Kagan’s Institute is something of a mystery. Its website, www.understandingwar.org, includes very little information about the organization, if that’s what it can be called. No mention of a board of directors or other associates or fellows besides Kagan herself. Only Kagan’s Iraq reports, her “courses, seminars, and lectures” and her “battlefield staff rides” which, so far as I can tell, have only to do with specific battles from classical Greek warfare  through Caesar’s conquest of Gaul, the American Revolutionary and Civil Wars, the Napoleonic Wars (minus Spain, the most relevant campaign to the Iraq war), the wars of German Unification, and World Wars I and II. How this establishes her expertise for assessing the Iraq war or the extent of Iranian involvement in that war is quite beyond me, but then Frederick Kagan’s expertise is in 19th century Germany military history whose relevance to counter-insurgency warfare in the post-colonial period is also unclear.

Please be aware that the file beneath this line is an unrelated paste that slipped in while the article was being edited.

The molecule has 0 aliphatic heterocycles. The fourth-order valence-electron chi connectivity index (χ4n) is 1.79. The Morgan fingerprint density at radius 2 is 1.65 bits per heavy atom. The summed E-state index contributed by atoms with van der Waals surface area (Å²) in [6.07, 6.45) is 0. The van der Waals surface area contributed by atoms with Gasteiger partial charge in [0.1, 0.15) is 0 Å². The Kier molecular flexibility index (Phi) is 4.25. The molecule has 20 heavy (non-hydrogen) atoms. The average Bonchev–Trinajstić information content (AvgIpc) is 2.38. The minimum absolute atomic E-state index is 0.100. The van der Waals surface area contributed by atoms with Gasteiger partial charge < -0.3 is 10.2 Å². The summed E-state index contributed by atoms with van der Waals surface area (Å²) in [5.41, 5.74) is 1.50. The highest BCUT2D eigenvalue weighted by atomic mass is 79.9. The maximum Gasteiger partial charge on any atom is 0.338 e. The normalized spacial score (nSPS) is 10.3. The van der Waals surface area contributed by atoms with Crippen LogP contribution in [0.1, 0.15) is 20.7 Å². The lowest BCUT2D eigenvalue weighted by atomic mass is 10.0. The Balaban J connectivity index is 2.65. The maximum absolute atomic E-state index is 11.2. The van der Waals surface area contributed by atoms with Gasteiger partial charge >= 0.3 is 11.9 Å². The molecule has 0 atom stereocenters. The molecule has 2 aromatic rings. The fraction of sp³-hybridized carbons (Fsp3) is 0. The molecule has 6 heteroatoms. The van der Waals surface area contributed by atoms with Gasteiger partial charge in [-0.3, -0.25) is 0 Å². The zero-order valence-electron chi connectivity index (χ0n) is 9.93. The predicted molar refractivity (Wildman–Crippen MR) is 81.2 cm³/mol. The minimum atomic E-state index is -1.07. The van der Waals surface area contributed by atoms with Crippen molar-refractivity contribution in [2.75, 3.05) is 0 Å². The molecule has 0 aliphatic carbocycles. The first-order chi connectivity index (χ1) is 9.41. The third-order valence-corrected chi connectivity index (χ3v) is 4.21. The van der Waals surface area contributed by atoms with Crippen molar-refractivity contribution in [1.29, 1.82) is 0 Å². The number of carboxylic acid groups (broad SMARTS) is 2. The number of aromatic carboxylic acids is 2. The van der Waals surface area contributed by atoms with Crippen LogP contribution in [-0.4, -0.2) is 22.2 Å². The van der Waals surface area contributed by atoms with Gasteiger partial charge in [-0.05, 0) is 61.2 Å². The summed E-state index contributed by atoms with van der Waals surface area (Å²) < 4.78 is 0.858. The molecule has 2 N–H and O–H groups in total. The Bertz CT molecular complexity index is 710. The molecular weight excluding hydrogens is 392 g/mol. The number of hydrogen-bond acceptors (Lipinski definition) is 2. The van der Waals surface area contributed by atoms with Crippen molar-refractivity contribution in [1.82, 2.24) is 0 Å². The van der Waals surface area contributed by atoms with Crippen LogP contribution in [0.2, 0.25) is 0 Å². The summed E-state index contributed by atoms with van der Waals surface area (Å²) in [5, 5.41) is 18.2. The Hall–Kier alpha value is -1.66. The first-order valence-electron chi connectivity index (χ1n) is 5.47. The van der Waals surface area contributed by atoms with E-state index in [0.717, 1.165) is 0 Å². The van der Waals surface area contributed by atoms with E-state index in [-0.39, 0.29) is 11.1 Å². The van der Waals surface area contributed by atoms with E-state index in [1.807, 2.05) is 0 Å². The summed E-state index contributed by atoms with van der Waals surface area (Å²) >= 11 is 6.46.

Kimberley’s doctorate from Yale University was in Ancient History, which must gladden the heart of her father-in-law, Yale classicist (and neo-conservative) who also specializes in military history, Donald Kagan, under whom I presume she studied. Of course, her brother-in-law is Robert Kagan, one of neo-conservatism’s leading thinkers. Which once again helps illustrate just how small and incestuous the neo-conservative elite is, what with the Kristol-Himmelfarbs, the Podhoretz-Decter-Abrams, the Kagans, the Gaffneys (Frank and Devon) siblings, and the Ledeens (Michael, Barbara, and Simone), to the most prominent. It’s no wonder that they are so susceptible to groupthink.

Jim Lobe

Jim Lobe served for some 30 years as the Washington DC bureau chief for Inter Press Service and is best known for his coverage of U.S. foreign policy and the influence of the neoconservative movement.